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Re: VMs: An idea

Hi Jeff,

At 00:52 25/01/2004 +0000, Jeff wrote:
If abbreviation is involved as NIck Pelling believes then we are lost anyway
and have to think of a more specific attack method. Also in nulls or even
codebook numbers are involved then the whole method assumes another level of
complexity altogether.

*sigh* - I'll say it again. There's specific evidence (in the layout of some pages) that suggests that the VMs is an encoded copy of an existing document: plus there's evidence (in the alphabet itself) that at least part of its cipher system involves a verbose cipher (qo, dy, ol, or, etc). So, if the effective average length of letter-representations is longer, but the lines are probably the same length, there's good reason to suspect abbreviation (truncation or contraction).

Mark Perakh's analysis of the differences between the A and B languages also suggests that abbreviation is likely to be an important factor in the VMs (though for quite different reasons).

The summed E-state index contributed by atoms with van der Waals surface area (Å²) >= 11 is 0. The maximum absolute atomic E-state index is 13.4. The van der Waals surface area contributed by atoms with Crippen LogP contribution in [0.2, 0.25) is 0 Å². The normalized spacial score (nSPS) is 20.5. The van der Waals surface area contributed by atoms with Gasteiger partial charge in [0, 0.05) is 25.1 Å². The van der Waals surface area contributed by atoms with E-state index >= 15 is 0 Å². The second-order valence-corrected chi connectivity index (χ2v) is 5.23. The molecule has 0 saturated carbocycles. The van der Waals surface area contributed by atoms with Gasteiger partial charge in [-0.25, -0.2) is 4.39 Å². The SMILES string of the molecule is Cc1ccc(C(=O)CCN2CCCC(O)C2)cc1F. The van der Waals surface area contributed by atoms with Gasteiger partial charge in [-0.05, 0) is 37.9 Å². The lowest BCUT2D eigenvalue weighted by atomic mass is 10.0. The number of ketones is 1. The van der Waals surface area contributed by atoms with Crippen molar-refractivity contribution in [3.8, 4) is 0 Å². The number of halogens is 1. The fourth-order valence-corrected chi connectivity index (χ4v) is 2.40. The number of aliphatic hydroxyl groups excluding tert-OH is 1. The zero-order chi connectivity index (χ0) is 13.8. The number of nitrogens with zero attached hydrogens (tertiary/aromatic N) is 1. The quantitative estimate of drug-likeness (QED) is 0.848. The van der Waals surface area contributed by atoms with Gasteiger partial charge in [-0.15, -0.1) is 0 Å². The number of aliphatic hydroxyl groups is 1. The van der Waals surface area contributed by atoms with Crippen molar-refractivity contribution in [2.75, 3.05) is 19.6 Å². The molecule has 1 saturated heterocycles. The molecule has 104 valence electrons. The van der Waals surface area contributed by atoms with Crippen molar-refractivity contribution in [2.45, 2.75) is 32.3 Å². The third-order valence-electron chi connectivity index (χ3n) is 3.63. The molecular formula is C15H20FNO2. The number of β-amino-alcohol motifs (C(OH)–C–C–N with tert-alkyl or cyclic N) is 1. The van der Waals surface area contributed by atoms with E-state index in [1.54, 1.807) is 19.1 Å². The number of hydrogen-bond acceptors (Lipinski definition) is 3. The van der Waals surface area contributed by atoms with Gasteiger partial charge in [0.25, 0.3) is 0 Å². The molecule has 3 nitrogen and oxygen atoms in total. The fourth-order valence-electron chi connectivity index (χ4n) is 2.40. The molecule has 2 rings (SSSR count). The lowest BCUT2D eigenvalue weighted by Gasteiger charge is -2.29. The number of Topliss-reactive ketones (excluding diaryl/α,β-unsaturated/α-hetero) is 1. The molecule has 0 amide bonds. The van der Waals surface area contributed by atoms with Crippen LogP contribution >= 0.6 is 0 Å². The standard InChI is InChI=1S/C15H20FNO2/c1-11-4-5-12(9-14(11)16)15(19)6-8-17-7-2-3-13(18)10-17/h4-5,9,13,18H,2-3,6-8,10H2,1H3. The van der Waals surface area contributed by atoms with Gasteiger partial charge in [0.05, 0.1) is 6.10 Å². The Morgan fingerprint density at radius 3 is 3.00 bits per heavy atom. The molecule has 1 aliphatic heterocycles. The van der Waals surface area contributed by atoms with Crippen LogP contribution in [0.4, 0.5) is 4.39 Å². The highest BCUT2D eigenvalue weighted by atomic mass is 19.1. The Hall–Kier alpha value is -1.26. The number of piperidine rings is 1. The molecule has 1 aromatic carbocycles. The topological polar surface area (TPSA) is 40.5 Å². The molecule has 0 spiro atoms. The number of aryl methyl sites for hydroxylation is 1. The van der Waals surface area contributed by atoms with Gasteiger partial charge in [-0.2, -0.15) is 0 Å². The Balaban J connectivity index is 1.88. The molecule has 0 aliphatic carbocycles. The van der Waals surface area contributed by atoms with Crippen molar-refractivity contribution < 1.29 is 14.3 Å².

However, we also have a fairly good (though I'll admit it could be improved) idea of what abbreviated Italian text looked like circa 1450, so we're far from "lost".

Also: if anyone can definitively prove that numbers of any sort (whether codebook indices or otherwise, whether Teague numbers, Tiltman Roman numerals, etc) are involved, then I'd say we're definitely "found". But AFA I'm concerned, that's not ~quite~ true just yet. :-o

Cheers, .....Nick Pelling.....

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